3) Dealing with criticism: Unfortunately, due to the old-fashioned concepts of “free speech” and “humour”, it is likely that cynics, traditional artists and other undesirables may feel that they can mock and ridicule your conceptual masterpieces with impunity. This should not be tolerated!

You should not give these heretical “opinions” any platform! You are the artist and they are not! Loudly denounce their “opinions” for what they are – outmoded expressions of stale traditionalism!

Don’t even think about “accepting the fact that other people have different opinions”. Any words or non-verbal expressions that indicate that your conceptual artwork is anything less than a fully valid, excellent and magnificent work of art are ghastly heresies that must be silenced immediately!

Be wary of mild praise too! If someone says that your conceptual work is “ok”, then this actually means that they don’t understand your unique artistic vision!

4) Actually making the art: No, silly! You don’t “make” conceptual art. You find it. If your artistic process even vaguely resembles the act of “making something”, then you’re doing it wrong! You heretic!

But, of course, you knew that already, didn’t you?

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Happy April Fools’ day everyone 🙂 Normal articles will resume tomorrow.

You Need More Than A Good Concept To Make Good Art

2016 Artwork You need more than a good idea sketch

As regular readers of this site probably know, I posted a slightly failed painting on here in mid-January.

This was a painting titled “Skeletons With Sledgehammers” and, despite the fact that it both had a really cool horror movie poster-style idea behind it and that I’d edited it quite a bit after I’d made it, it still ended up being something of a disappointing failure.

Seriously, it could have been so much better! In case you haven’t seen it, here it is:

"Skeletons With Sledgehammers" By C. A. Brown

“Skeletons With Sledgehammers” By C. A. Brown

So, why am I mentioning one of my failed paintings?

Well, it’s mostly to prove the point that making good art involves a lot more than just coming up with good ideas/concepts. Although I don’t want to talk about *ugh* conceptual art too much, the idea that the concept behind a piece of art is a work of art in and of itself is – in my opinion – absolute nonsense.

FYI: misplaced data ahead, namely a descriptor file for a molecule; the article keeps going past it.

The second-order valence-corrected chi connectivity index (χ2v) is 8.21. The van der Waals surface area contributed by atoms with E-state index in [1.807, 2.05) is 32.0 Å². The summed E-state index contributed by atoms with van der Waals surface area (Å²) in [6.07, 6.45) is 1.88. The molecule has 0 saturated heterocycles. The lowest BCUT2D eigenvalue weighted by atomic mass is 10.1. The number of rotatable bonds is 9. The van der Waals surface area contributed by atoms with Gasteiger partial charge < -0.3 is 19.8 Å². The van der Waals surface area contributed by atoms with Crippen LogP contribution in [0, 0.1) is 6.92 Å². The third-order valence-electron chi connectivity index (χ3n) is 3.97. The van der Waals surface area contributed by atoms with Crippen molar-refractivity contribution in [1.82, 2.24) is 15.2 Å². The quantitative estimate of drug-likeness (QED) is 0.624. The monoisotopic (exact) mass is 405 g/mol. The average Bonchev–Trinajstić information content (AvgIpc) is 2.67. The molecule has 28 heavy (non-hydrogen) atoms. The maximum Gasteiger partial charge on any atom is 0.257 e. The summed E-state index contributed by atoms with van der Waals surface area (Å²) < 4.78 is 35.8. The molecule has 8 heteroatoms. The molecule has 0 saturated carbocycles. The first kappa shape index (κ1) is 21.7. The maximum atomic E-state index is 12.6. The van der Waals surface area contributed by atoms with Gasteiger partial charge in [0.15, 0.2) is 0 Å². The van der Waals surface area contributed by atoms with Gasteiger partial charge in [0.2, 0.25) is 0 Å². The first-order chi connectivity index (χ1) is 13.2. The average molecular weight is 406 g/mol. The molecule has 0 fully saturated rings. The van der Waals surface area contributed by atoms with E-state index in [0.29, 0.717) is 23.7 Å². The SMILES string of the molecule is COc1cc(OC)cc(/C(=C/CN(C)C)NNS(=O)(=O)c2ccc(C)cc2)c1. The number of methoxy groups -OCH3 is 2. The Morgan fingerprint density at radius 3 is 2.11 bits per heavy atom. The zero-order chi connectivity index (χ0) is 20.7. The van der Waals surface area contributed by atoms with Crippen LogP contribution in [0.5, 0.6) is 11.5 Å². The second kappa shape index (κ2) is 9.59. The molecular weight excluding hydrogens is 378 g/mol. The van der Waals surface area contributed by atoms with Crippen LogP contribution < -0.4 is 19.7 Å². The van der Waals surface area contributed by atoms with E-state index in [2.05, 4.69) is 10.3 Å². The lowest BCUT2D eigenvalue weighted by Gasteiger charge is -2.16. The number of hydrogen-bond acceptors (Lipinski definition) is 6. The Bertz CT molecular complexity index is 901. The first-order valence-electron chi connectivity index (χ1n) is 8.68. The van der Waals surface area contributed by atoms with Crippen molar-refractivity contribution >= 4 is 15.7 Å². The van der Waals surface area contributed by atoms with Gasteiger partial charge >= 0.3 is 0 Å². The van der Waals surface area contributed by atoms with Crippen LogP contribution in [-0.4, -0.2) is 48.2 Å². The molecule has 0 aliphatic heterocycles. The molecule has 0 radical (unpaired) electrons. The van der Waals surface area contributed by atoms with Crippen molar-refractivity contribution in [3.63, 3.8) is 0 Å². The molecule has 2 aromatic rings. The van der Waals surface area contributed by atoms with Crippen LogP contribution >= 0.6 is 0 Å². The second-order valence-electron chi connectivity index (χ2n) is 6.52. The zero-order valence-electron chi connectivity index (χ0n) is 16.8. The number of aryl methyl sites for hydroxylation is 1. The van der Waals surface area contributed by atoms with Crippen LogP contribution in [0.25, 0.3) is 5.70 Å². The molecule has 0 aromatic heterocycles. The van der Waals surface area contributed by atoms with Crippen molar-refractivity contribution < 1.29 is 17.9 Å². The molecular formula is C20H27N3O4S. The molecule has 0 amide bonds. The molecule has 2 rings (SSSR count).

Even though good concepts can be challenging to think of, a concept isn’t art. Art is art. Anyone can come up with a good concept, but it takes an artist to turn that good concept into a good piece of art.

It takes an artist to re-create that good idea either on paper, on canvas, on a computer screen or through traditional sculpture. Merely re-arranging a few pre-made objects (to illustrate an interesting idea that you’ve had) isn’t really very creative in the strictest sense of the word.

Although good art usually needs to have a good idea behind it, there’s a lot more stuff that an artist has to do in order to transform a good idea into good art. They have to come up with a good composition/ layout, they have to make the decision to use an appropriate colour scheme, they have to know the correct level of detail to include in a painting, they have to use an appropriate art style etc…

These are all things that my “skeletons” painting failed to do on one level or another (especially with regards to the composition/layout of the picture). So, although I really liked the concept behind this painting – I failed to translate that good concept into a good piece of art.

If I wanted to turn this concept into a good piece of art then, thinking about it, I should have made a few changes. For starters, I should have included fewer (and more prominent) skeletons and I should have also found a much more dramatic way to include the unwitting couple at the bottom of the painting. I should have also thought of a more interesting idea for the background of the painting too.

Likewise, I should have chosen to either use a more striking colour scheme (eg: blue/orange or possibly red/black), a much more limited colour scheme or possibly even just a black & white colour scheme. I should have also tried to fully use my cartoonish art style to my advantage (rather than setting out to make a “serious” movie poster-style picture).

Part of the process of becoming an artist involves learning how to turn your good ideas into good art. One of the main ways that you learn how to do this is by failing often and, more importantly working out why you failed.

Just having good ideas isn’t enough. Knowing how to use those good ideas is far more important.

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Anyway, I hope that this was interesting 🙂